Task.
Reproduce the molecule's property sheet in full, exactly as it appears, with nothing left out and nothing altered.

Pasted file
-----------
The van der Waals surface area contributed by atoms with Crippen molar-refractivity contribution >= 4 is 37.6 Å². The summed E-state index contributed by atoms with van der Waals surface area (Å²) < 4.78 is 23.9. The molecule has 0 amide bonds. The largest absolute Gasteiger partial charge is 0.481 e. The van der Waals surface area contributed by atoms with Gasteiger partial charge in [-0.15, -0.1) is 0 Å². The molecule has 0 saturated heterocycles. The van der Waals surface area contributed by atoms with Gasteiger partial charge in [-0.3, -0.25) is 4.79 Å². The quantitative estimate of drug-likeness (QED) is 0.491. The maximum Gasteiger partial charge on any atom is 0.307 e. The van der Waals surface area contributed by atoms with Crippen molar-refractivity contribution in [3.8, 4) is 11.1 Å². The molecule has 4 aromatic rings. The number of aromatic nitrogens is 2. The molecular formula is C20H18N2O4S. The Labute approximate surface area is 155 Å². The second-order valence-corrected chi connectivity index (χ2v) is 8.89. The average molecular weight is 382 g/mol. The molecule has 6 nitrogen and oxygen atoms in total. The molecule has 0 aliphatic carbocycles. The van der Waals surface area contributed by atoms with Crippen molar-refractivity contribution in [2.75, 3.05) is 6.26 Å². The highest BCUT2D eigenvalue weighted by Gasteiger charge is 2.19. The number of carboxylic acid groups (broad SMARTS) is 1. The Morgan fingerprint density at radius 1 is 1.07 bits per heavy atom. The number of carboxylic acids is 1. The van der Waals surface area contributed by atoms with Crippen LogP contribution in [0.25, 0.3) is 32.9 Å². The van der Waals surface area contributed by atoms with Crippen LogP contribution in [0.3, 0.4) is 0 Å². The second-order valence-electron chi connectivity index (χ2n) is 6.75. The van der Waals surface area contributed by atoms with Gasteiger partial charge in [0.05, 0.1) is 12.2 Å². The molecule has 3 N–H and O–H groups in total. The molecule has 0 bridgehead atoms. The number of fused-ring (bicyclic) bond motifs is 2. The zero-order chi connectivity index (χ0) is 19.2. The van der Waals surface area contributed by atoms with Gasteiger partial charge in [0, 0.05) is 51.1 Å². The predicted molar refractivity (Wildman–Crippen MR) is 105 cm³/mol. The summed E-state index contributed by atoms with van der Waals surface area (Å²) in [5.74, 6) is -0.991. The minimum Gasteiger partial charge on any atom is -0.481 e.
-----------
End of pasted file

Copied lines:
The van der Waals surface area contributed by atoms with Crippen molar-refractivity contribution >= 4 is 37.6 Å². The summed E-state index contributed by atoms with van der Waals surface area (Å²) < 4.78 is 23.9. The molecule has 0 amide bonds. The largest absolute Gasteiger partial charge is 0.481 e. The van der Waals surface area contributed by atoms with Gasteiger partial charge in [-0.15, -0.1) is 0 Å². The molecule has 0 saturated heterocycles. The van der Waals surface area contributed by atoms with Gasteiger partial charge in [-0.3, -0.25) is 4.79 Å². The quantitative estimate of drug-likeness (QED) is 0.491. The maximum Gasteiger partial charge on any atom is 0.307 e. The van der Waals surface area contributed by atoms with Crippen molar-refractivity contribution in [3.8, 4) is 11.1 Å². The molecule has 4 aromatic rings. The number of aromatic nitrogens is 2. The molecular formula is C20H18N2O4S. The Labute approximate surface area is 155 Å². The second-order valence-corrected chi connectivity index (χ2v) is 8.89. The average molecular weight is 382 g/mol. The molecule has 6 nitrogen and oxygen atoms in total. The molecule has 0 aliphatic carbocycles. The van der Waals surface area contributed by atoms with Crippen molar-refractivity contribution in [2.75, 3.05) is 6.26 Å². The highest BCUT2D eigenvalue weighted by Gasteiger charge is 2.19. The number of carboxylic acid groups (broad SMARTS) is 1. The Morgan fingerprint density at radius 1 is 1.07 bits per heavy atom. The number of carboxylic acids is 1. The van der Waals surface area contributed by atoms with Crippen LogP contribution in [0.25, 0.3) is 32.9 Å². The van der Waals surface area contributed by atoms with Crippen LogP contribution in [0.3, 0.4) is 0 Å². The second-order valence-electron chi connectivity index (χ2n) is 6.75. The van der Waals surface area contributed by atoms with Gasteiger partial charge in [0.05, 0.1) is 12.2 Å². The molecule has 3 N–H and O–H groups in total. The molecule has 0 bridgehead atoms. The number of fused-ring (bicyclic) bond motifs is 2. The zero-order chi connectivity index (χ0) is 19.2. The van der Waals surface area contributed by atoms with Gasteiger partial charge in [0, 0.05) is 51.1 Å². The predicted molar refractivity (Wildman–Crippen MR) is 105 cm³/mol. The summed E-state index contributed by atoms with van der Waals surface area (Å²) in [5.74, 6) is -0.991. The minimum Gasteiger partial charge on any atom is -0.481 e.